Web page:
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Campaign promises that affect your personal finances & CFAA’s Election Guide 2015

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Campaign promises that affect your personal finances & CFAA’s Election Guide 2015

Here’s an overview of what NDP leader Tom Mulcair, Liberal leader Justin Trudeau and Conservative leader Stephen Harper have promised as it relates to your personal finances as well as CFAA’s Election Guide 2015.


NDP: Cancel income splitting for families with kids under the age of 18 but keep it for seniors; eliminate the CEO stock option loophole that allows wealthy CEOs to avoid taxes on 50% of income received from cashing in company stock (with proceeds invested into eliminating child poverty); increase investment in the Working Income Tax Benefit (WITB) by 15% to further support working Canadians who live below the poverty line; introduce income averaging for artists.

Liberals: Cut the middle income tax bracket from 22% to 20.5% for Canadians earning between $44,700 and $89,401 a year, amounting to savings of $670 a year (or $1,340 for a two-income household); create a new tax bracket of 33% for those earning $200,000 a year or more; reduce Employment Insurance (EI) premiums to $1.65 per $100; have the Canada Revenue Agency (CRA) contact people who have tax benefits but aren’t collecting them; cancel income splitting for families but keep it for seniors.

Conservatives: Introduce a “tax lock” plan to prohibit federal income tax and sales tax hikes along with increases to payroll taxes such as EI premiums for the next four years; cut EI premiums in 2017 from $1.88 to $1.49 per $100; phase in a new $2,000 Single Seniors Tax Credit, providing tax relief of up to $300 a year for seniors with pensions starting in January 2017; increase the Child Care Expense Deduction by $1,000 for children under age 7 to $8,000, to $5,000 for kids ages 7 to 16 and to $11,000 for children with disabilities.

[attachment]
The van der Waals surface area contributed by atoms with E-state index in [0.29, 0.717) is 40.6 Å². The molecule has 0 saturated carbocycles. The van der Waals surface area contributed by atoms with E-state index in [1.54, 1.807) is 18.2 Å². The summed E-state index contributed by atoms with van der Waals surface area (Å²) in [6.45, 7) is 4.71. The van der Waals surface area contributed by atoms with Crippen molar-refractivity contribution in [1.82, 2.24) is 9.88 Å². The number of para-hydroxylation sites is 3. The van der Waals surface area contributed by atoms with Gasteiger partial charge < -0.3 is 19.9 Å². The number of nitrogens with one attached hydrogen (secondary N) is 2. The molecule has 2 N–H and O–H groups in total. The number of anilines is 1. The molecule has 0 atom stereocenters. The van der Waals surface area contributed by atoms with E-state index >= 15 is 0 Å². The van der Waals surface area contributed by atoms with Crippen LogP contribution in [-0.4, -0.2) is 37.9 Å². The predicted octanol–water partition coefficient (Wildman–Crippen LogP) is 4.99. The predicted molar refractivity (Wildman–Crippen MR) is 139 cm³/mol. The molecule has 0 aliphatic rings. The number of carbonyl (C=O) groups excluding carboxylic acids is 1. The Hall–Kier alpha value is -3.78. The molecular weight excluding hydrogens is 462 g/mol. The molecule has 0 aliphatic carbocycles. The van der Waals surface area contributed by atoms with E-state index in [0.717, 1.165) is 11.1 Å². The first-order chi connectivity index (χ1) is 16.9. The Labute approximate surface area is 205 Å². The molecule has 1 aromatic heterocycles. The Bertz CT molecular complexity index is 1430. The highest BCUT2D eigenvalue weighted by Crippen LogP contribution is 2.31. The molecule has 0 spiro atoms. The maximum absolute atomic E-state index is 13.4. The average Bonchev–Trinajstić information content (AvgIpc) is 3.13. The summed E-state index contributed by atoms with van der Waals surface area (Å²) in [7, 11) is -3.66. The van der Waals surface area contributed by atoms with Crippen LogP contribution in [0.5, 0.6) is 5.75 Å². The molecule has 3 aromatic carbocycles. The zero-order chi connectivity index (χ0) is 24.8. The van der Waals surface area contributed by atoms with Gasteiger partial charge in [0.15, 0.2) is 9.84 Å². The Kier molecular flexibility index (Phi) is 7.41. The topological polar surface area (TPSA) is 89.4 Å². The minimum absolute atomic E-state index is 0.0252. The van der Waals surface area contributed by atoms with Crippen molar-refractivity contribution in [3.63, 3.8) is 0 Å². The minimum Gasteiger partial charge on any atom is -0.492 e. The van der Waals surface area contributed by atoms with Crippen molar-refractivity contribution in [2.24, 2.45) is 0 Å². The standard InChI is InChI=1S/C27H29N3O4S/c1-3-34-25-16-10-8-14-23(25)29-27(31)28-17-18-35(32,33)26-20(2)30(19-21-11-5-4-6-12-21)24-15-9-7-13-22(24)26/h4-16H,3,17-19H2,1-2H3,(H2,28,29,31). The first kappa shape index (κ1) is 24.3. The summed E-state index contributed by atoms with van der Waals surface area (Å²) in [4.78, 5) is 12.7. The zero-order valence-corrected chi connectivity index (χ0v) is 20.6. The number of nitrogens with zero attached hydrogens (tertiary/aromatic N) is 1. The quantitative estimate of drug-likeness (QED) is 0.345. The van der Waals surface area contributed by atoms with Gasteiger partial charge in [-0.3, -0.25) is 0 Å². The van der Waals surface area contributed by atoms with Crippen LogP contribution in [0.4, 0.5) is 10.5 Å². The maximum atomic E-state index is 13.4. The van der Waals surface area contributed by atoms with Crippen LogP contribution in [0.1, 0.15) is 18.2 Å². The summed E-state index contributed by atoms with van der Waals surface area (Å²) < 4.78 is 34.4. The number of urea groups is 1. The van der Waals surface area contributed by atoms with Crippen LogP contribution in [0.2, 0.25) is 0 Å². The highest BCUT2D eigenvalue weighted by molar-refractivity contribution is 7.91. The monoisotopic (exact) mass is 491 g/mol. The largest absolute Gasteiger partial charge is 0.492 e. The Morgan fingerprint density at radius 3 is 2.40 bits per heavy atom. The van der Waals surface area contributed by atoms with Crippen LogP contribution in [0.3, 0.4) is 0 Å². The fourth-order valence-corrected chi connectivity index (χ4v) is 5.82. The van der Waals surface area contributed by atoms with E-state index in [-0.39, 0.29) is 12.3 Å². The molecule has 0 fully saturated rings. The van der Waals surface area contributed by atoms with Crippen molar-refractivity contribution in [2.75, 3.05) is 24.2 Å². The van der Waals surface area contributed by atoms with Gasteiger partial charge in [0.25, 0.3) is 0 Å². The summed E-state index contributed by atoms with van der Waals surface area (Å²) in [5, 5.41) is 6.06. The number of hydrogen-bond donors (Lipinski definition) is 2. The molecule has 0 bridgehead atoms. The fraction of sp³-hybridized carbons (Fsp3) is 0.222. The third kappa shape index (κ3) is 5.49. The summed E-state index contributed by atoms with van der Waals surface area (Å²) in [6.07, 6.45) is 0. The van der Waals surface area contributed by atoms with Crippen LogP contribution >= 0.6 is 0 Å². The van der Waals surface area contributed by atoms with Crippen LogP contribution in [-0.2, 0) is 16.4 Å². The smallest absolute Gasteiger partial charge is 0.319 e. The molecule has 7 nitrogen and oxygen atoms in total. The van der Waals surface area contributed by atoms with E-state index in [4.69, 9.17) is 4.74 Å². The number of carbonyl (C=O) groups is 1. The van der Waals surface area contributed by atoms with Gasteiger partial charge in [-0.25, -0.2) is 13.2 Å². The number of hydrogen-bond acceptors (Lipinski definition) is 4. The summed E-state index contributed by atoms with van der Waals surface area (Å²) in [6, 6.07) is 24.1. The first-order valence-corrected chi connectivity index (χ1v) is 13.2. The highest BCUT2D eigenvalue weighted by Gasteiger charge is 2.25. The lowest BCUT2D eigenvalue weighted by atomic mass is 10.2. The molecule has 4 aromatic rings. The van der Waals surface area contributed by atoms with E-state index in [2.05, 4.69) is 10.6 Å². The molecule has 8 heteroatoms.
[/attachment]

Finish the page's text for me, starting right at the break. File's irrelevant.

Student Debt

NDP: Phase out interest on all federal student loans over the next seven years, saving students up to $4,000 in interest costs and boost funding for the Canada Student Grants program for low- and middle-income students and/or students with dependents by $250 million over four years.

Liberals: Increase the maximum Canada Student Grant to $3,000 per year for full-time students and to $1,800 per year for part-time students; increase the income thresholds for Canada Student Grant eligibility, giving more students access to the program; cancel existing textbook tax credits; eliminate the need for graduates to repay their student loans until they are earning at least $25,000 per year; invest $50 million in additional annual support to the Post-Secondary Student Support Program for Indigenous students attending post-secondary school.

Conservatives: Eliminate the income threshold used to assess the Canada Student Loans Program, so that students who work and earn money while studying won’t be denied access to the program for that reason; reduce the expected parental contribution amount to increase loan accessibility to approximately 92,000 students across Canada; expand the number of low- and middle-income students who are eligible for the Canada Student Grant program by making these grants applicable to short-term, vocational programs; increase the maximum annual grant for low- and middle-income families from $3,500 to $4,000.


NDP: Introduce a green home energy program to help retrofit at least 50,000 homes and apartment buildings making them more efficient and lowering energy bills; create 365,000 affordable housing units across Canada; mandate the Canada Mortgage and Housing Corporation to provide grants and loans to construct at least 10,000 affordable and market rental units, with any revenues to be reinvested back into rental housing supports.